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Skills Competition

Capitals' Holtby scores goal in Skills Competition

All-Star goaltender records feat in event loss

by Brian Compton @BComptonNHL / NHL.com Deputy Managing Editor

NASHVILLE -- Washington Capitals goalie Braden Holtby grew up watching a generation of NHL goaltenders who were phenomenal stick-handlers. 

The list includes: Martin Brodeur, Patrick Roy and Marty Turco.

"Those guys, that was part of the game then," Holtby said after helping the Eastern Conference to a 29-12 win against the Western Conference in the 2016 Honda NHL All-Stars Challenge at Bridgestone Arena on Saturday. "I grew up being a forward and a goalie, so that kind of helped. But there's still some pretty good guys in the NHL. When we play against [Tampa Bay Lightning goalie Ben Bishop], that's one thing we really have to key in on, because he's so good at it. It helps if you do it right." 

Holtby was smooth during the Gatorade NHL Skills Challenge Relay. As soon as Philadelphia Flyers forward Claude Giroux completed the stick-handling portion, Holtby collected one of the group of pucks on the left side of his net and sent a shot the length of the ice for a goal. 

The Western Conference won the event 2-1, but Holtby certainly did his part to help the East's cause, even if there were some jitters. 

Video: NHL Skills: West wins Challenge Relay in second heat

"I was a little nervous," Holtby said. "I was really nervous going in because I didn't know how it would be. I just grabbed the pucks and shot them. Muscled them maybe, I guess." 

Holtby has helped Washington (35-8-4) to the best record in the NHL through the first half of the season. After playing 73 games last season (and 13 more in the 2015 Stanley Cup Playoffs), he has already played 39 games this season. He is 30-5-3 with a 2.07 goals-against average and a .929 save percentage. 

One thing Holtby hasn't done at any level is score a goal. He hit the post once late in a game while playing for Hershey in the American Hockey League, the closest he's ever come to scoring a goal. 

Holtby would love to score one day, but he's much more concerned with the Capitals' success.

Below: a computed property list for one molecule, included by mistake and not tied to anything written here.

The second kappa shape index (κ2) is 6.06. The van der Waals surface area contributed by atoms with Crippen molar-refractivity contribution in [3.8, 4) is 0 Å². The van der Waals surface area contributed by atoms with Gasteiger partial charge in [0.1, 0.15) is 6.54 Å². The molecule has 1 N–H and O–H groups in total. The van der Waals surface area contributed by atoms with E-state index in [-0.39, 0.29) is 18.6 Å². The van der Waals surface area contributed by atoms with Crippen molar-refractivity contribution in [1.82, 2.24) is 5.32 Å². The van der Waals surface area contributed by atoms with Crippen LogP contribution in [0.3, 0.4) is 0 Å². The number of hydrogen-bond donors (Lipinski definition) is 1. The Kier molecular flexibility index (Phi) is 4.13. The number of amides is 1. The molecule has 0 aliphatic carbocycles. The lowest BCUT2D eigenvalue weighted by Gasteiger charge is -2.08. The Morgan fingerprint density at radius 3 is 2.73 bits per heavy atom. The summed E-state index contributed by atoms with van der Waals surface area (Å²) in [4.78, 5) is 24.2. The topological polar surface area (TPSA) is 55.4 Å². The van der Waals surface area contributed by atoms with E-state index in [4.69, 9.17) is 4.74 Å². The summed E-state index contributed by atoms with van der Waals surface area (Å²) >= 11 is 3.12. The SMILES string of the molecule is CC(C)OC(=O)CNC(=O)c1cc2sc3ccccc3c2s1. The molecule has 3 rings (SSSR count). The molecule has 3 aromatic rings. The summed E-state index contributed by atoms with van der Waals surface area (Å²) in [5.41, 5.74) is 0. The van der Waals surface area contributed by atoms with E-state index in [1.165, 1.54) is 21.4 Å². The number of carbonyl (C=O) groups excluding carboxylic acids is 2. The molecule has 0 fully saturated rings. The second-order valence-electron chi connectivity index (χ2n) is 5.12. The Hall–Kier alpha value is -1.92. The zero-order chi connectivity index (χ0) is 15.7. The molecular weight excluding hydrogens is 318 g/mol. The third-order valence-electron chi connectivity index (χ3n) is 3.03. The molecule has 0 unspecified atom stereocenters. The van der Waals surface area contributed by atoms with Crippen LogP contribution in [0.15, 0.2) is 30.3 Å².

"I used to try all the time," Holtby said. "Now a win is worth too much in the NHL. A goalie goal isn't as worth as much as a win." 

The timed relay event involved 14 skaters and two goalies from each team and consisted of four relays with five challenges each: One Timers, with three shooters and one passer per team; Passing, with one passer per team; Puck Control, with one skater per team; Stick-Handling, with one skater per team; and Goalie Goals, with one goalie per team. 

The Western group of Calgary Flames defenseman Mark Giordano, Nashville Predators forward James Neal, St. Louis Blues forward Vladimir Tarasenko, Dallas Stars forward Jamie Benn, Nashville Predators defenseman Roman Josi, Dallas Stars forward Tyler Seguin and Minnesota Wild goalie Devan Dubnyk finished with the best time of 1:27.687. 

Each skill had to be completed before moving on to the next challenge with the exception of one timers, passing and goalie goals in which a maximum of 45 seconds was allocated. The goal was to finish all five challenges faster than the opponent.

Three points were available. The team with the fastest time in each heat scored one point; the fastest overall time scored one bonus point. 

In the first heat, the East defeated the West by a time of 1:38.410 to 2:15.371. The East group consisted of Florida Panthers defenseman Aaron Ekblad, Ottawa Senators defenseman Erik Karlsson, Tampa Bay Lightning forward Steven Stamkos, Boston Bruins forward Patrice Bergeron, Carolina Hurricanes defenseman Justin Faulk, Giroux and Holtby. 

The West countered with Los Angeles Kings defenseman Drew Doughty, Nashville Predators defenseman Shea Weber, Anaheim Ducks forward Corey Perry, Vancouver Canucks forward Daniel Sedin, Calgary Flames forward Johnny Gaudreau, Chicago Blackhawks forward Patrick Kane and Nashville Predators goalie Pekka Rinne.  

When the skills competition was over, Holtby said he learned a valuable lesson. 

"I knew Dylan Larkin can fly, but not that fast," Holtby said of the Detroit Red Wings forward, who won the Bridgestone NHL Fastest Skater event by finishing his lap in 13.172 seconds, supplanting Mike Gartner's record.

"Scary. I've got to be ready for a few breakaways from him in the future because I don't think he's going away anytime soon. That's scary speed." 

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